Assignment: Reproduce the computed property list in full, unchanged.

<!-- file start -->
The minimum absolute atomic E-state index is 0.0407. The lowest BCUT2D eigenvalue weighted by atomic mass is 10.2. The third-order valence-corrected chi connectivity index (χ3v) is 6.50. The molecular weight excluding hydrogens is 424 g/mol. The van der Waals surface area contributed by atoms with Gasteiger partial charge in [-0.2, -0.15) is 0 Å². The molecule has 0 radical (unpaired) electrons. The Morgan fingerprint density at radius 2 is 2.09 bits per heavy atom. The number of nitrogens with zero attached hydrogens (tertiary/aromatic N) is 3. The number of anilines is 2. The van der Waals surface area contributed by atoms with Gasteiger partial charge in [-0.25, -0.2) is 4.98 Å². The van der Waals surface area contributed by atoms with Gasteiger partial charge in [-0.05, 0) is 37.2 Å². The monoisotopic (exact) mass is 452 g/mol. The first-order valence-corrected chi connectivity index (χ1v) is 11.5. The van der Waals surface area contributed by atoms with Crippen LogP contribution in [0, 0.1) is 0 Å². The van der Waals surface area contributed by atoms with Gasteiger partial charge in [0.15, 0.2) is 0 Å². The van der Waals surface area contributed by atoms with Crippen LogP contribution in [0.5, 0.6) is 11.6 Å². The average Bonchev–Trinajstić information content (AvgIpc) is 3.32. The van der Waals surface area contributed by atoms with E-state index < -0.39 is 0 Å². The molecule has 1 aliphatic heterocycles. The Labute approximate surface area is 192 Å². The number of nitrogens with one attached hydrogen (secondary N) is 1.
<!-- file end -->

The minimum absolute atomic E-state index is 0.0407. The lowest BCUT2D eigenvalue weighted by atomic mass is 10.2. The third-order valence-corrected chi connectivity index (χ3v) is 6.50. The molecular weight excluding hydrogens is 424 g/mol. The van der Waals surface area contributed by atoms with Gasteiger partial charge in [-0.2, -0.15) is 0 Å². The molecule has 0 radical (unpaired) electrons. The Morgan fingerprint density at radius 2 is 2.09 bits per heavy atom. The number of nitrogens with zero attached hydrogens (tertiary/aromatic N) is 3. The number of anilines is 2. The van der Waals surface area contributed by atoms with Gasteiger partial charge in [-0.25, -0.2) is 4.98 Å². The van der Waals surface area contributed by atoms with Gasteiger partial charge in [-0.05, 0) is 37.2 Å². The monoisotopic (exact) mass is 452 g/mol. The first-order valence-corrected chi connectivity index (χ1v) is 11.5. The van der Waals surface area contributed by atoms with Crippen LogP contribution in [0, 0.1) is 0 Å². The van der Waals surface area contributed by atoms with Gasteiger partial charge in [0.15, 0.2) is 0 Å². The van der Waals surface area contributed by atoms with Crippen LogP contribution in [0.5, 0.6) is 11.6 Å². The average Bonchev–Trinajstić information content (AvgIpc) is 3.32. The van der Waals surface area contributed by atoms with E-state index < -0.39 is 0 Å². The molecule has 1 aliphatic heterocycles. The Labute approximate surface area is 192 Å². The number of nitrogens with one attached hydrogen (secondary N) is 1.